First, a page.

My company recently had a penetration test and part of the findings was the fact we had insecure cipher suites. I was the lucky one tasked with removing old cipher suites and TLS versions.
I fired up IISCrypto on my secondary Windows Server 2022 Domain Controller, built out a IISCrypto plan, applied, tested it and exported it as a reg file. Then I powered up Group Policy Manager and created a GPO to disable the old cipher suites. I was nervous doing this, but I knew we only used Server 2016, 2019, 2022, and Windows 10/11, so I didn’t expect many issues since they are all mostly new. And if I did have an issue, all I would have to do is open IISCrypto and revert the changes on things that broke.
First, I applied to the GPO to workstations. All of which are Windows 10 and Windows 11. As I’m sure you know, these changes don’t take effect until after a reboot, so it was a quiet few days. But after the weekend updates applied, that’s when things heated up.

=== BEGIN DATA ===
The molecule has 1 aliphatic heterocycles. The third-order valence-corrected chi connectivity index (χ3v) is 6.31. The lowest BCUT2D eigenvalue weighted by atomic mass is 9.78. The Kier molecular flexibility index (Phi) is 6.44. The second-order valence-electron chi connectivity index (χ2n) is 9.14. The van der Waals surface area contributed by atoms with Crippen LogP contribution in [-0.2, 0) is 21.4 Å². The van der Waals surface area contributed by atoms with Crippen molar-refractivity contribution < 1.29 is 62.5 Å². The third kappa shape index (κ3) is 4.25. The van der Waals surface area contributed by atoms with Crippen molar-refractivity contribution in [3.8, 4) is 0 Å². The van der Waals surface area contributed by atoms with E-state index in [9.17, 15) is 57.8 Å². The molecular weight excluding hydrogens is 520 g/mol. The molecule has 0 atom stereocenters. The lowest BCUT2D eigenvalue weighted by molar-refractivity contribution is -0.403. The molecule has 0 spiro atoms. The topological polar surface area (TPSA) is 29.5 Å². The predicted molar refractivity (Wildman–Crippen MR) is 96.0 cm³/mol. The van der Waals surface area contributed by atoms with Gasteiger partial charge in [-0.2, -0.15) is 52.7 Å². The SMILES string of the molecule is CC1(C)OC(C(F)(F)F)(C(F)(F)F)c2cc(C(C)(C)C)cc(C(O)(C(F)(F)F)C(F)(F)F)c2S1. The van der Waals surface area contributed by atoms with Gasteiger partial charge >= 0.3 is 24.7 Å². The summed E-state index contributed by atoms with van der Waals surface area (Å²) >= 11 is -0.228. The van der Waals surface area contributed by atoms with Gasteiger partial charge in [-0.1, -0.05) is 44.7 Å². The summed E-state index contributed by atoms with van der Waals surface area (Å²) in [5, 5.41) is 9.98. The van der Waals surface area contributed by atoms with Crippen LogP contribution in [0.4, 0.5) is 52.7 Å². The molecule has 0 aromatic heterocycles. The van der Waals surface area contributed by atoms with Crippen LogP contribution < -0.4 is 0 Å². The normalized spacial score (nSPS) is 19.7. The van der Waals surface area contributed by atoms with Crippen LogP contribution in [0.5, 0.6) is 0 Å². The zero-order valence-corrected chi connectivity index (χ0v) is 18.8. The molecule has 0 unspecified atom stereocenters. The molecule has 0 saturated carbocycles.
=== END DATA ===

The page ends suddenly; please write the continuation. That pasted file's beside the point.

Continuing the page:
The first report was SQL Server 2019 AND SQL Server 2022 was unable to log in, even locally. When they attempted to login, they got the simple sounding error “Internal connection fatal error. Error state: 15, Token : 23 (System.Data)”
The next report was the fact that a basic Remote Desktop (RDP) would fail when connecting into a device that the GPO has been applied to. It would display the error “An internal error has occurred”.
None of these error messages was helpful. The thing that really blew my mind was that Windows Server 2016 did not have an issue at all. Windows Server 2022/Windows 11 didn’t either. But Server 2019 and Windows 10 did. Why would Server 2016 be fine but 2019 fail when telling it to use more modern cipher suites?